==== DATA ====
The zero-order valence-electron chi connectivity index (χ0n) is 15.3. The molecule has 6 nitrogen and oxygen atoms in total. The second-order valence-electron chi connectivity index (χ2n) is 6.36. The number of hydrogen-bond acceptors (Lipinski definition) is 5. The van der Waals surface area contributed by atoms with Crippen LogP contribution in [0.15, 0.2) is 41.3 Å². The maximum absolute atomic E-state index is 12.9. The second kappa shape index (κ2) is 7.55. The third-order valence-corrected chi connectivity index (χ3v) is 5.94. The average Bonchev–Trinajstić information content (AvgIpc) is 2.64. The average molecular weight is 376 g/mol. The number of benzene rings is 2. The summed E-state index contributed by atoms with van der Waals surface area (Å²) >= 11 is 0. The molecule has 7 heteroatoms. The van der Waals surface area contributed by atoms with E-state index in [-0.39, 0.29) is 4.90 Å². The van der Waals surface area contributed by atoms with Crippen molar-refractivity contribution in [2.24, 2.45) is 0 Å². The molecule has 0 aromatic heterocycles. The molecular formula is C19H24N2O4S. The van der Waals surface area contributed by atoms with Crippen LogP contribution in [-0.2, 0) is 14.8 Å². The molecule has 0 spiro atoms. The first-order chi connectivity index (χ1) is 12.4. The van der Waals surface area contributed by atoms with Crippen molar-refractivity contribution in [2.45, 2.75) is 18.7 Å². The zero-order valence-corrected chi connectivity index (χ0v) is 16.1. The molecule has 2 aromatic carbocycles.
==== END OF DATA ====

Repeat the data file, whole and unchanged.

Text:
The zero-order valence-electron chi connectivity index (χ0n) is 15.3. The molecule has 6 nitrogen and oxygen atoms in total. The second-order valence-electron chi connectivity index (χ2n) is 6.36. The number of hydrogen-bond acceptors (Lipinski definition) is 5. The van der Waals surface area contributed by atoms with Crippen LogP contribution in [0.15, 0.2) is 41.3 Å². The maximum absolute atomic E-state index is 12.9. The second kappa shape index (κ2) is 7.55. The third-order valence-corrected chi connectivity index (χ3v) is 5.94. The average Bonchev–Trinajstić information content (AvgIpc) is 2.64. The average molecular weight is 376 g/mol. The number of benzene rings is 2. The summed E-state index contributed by atoms with van der Waals surface area (Å²) >= 11 is 0. The molecule has 7 heteroatoms. The van der Waals surface area contributed by atoms with E-state index in [-0.39, 0.29) is 4.90 Å². The van der Waals surface area contributed by atoms with Crippen molar-refractivity contribution in [2.24, 2.45) is 0 Å². The molecule has 0 aromatic heterocycles. The molecular formula is C19H24N2O4S. The van der Waals surface area contributed by atoms with Crippen LogP contribution in [-0.2, 0) is 14.8 Å². The molecule has 0 spiro atoms. The first-order chi connectivity index (χ1) is 12.4. The van der Waals surface area contributed by atoms with Crippen molar-refractivity contribution in [2.45, 2.75) is 18.7 Å². The zero-order valence-corrected chi connectivity index (χ0v) is 16.1. The molecule has 2 aromatic carbocycles.